Mayor Marty Walsh pledged Thursday to make Boston a national leader in combatting racism, urging white people to listen to their Black neighbors amid the outcry against police brutality over the past week.
“It’s time for us to roll up our sleeves, work together — work together — to get some real work done. I am committed to making real change,” Walsh said, speaking to fellow elected officials and vowing to have the city lead the country “in healing the wounds of our history and building a more just future.”
Several city councilors, particularly councilors of color, say the commitment must go beyond pledges and into policy that uproots and changes longstanding, systemic racial equity problems within Boston, from policing protocols to housing reform.
“Aspiration isn’t good enough,” Councilor Michelle Wu said in a tweet Friday. “We need action and plans. We need a budget that reflects our priorities.”
— Michelle Wu 吳弭 (@wutrain) June 5, 2020
Some councilors outlined some of those steps during a meeting Wednesday, where a dozen of them backed U.S. Rep. Ayanna Pressley’s proposed House resolution condemning police brutality, racial profiling, and the use of excessive force.
But officials also targeted needed changes to how the city awards procurement contracts and called for legislation to address discriminatory housing, among other issues.
“I don’t need pledges, I don’t need hashtags, I don’t need ideals,” Councilor Lydia Edwards told The Boston Globe regarding Walsh’s pledge. “He has the power to make immediate and complete change right now.”
According to the newspaper, Edwards supports requiring the Boston Planning and Development Agency to review plans with a focus on equity to prevent “another Seaport from happening,” she said.
Boston’s newest neighborhood, the Seaport is also one of the city’s whitest neighborhoods and is often cited as an example of how Black residents and businesses were shut out of the city’s lucrative building boom, the Globe reports.
For policing, Wu and others have raised the need for an independent, civilian review board to investigate cases of police misconduct.
Wu also voiced need for demilitarizing the police force and for closing loopholes in the police department’s body camera policy to require that the devices be worn during all shifts.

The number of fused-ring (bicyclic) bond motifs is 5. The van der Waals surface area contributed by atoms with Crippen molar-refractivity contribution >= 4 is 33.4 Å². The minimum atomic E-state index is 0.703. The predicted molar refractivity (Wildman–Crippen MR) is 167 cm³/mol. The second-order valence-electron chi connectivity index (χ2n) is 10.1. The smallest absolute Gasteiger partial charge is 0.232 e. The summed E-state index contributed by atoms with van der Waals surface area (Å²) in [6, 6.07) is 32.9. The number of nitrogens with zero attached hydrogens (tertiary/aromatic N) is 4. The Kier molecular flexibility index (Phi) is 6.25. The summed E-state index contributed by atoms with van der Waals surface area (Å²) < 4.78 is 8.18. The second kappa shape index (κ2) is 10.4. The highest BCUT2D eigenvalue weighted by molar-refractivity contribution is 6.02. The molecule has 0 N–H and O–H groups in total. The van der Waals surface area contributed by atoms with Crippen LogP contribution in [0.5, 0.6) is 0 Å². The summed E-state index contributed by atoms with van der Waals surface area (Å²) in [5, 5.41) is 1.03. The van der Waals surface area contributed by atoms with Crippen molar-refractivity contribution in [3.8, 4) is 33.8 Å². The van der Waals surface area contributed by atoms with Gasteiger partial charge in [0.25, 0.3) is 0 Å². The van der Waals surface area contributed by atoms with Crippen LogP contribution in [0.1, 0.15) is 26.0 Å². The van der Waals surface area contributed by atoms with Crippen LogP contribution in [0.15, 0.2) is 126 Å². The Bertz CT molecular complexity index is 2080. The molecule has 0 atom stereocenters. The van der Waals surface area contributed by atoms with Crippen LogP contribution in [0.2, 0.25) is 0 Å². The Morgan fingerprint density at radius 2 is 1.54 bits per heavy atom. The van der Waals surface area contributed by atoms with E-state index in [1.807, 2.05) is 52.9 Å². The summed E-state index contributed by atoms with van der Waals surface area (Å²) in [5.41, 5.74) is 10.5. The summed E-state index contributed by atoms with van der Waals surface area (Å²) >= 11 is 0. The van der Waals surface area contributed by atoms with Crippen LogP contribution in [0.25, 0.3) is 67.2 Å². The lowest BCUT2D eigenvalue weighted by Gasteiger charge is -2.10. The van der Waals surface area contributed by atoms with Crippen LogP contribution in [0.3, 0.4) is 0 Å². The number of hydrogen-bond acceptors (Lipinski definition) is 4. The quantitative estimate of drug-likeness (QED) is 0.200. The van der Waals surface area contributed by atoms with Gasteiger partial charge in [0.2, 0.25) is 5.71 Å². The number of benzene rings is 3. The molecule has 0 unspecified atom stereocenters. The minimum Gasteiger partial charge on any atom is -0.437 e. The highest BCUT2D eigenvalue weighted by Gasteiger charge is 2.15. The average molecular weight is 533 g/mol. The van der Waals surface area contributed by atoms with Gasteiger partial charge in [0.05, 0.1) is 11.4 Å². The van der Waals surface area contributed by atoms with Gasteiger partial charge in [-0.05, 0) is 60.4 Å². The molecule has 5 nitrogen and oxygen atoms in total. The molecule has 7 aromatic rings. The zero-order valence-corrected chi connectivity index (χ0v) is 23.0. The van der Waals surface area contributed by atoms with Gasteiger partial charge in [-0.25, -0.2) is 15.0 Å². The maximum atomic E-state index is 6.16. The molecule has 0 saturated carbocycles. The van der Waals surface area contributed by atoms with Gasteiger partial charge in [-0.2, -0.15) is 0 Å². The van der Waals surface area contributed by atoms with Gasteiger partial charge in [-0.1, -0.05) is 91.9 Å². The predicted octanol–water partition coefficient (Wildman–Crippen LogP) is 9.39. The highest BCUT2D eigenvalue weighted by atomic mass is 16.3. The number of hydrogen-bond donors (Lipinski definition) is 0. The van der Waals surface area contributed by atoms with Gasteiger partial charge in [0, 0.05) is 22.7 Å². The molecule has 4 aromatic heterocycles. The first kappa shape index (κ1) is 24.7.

During the controversial “Straight Pride Parade” in August, not one officer had a camera on despite reports that officers collectively worked nearly 9,000 hours of overtime that day. Walsh later said in October supply and battery life issues were to blame.
“Police brutality is one of many violences inflicted on Black residents and communities of color because of government’s failure to act,” Wu wrote. “We must act on all of them: housing crisis, climate change, food insecurity, mental health, transit justice. Budgets, legislation, oversight. NOW.”
Again, police brutality is 1 of many violences inflicted on Black residents & communities of color bc of government’s failure to act. We must act on all of them: housing crisis, climate change, food insecurity, mental health, transit justice. Budgets, legislation, oversight. NOW.
— Michelle Wu 吳弭 (@wutrain) June 5, 2020
Councilor Andrea Campbell, in a statement, said city police should work to meet several recommended standards, including de-escalation tactics in situations where using them is possible. She said police are not required to stop excessive force used by other officers or to report those incidents as soon as they happen, according to the Globe.
Walsh should review and change use-of-force policies within 60 days, she said.
“Now it’s time to go beyond words, and commit to real action,” Campbell said.
Boston police told the newspaper that department rules and regulations already cover those procedures.
Walsh responded to Campbell in a statement, saying, “Now is a time to roll up our sleeves and get some real work done, not separately as the Mayor and City Council, but together as one government.”
On Thursday, Walsh highlighted how the department does not train its officers to use chokehold tactics. But he said reviewing police operations and protocol is an evolving process and that the city could consider whether to expand the role of the Community Ombudsman Oversight Panel, the independent, civilian group appointed by the mayor that reviews complaints against the department’s Internal Investigation team.
Walsh’s office told the Globe that the city earlier this year sought proposals for a consultant to help create and carry out racial equity training for all of the city’s 18,000 employees.
Councilor Ricardo Arroyo said he supports Walsh’s pledge to make Boston a leader in fighting racism, but told the newspaper it is “imperative we ask what has the mayor done, and what will he do, to make that a reality?”
”Until there is an action plan to make that real, and accountability to that plan, we will never achieve that goal,” he said.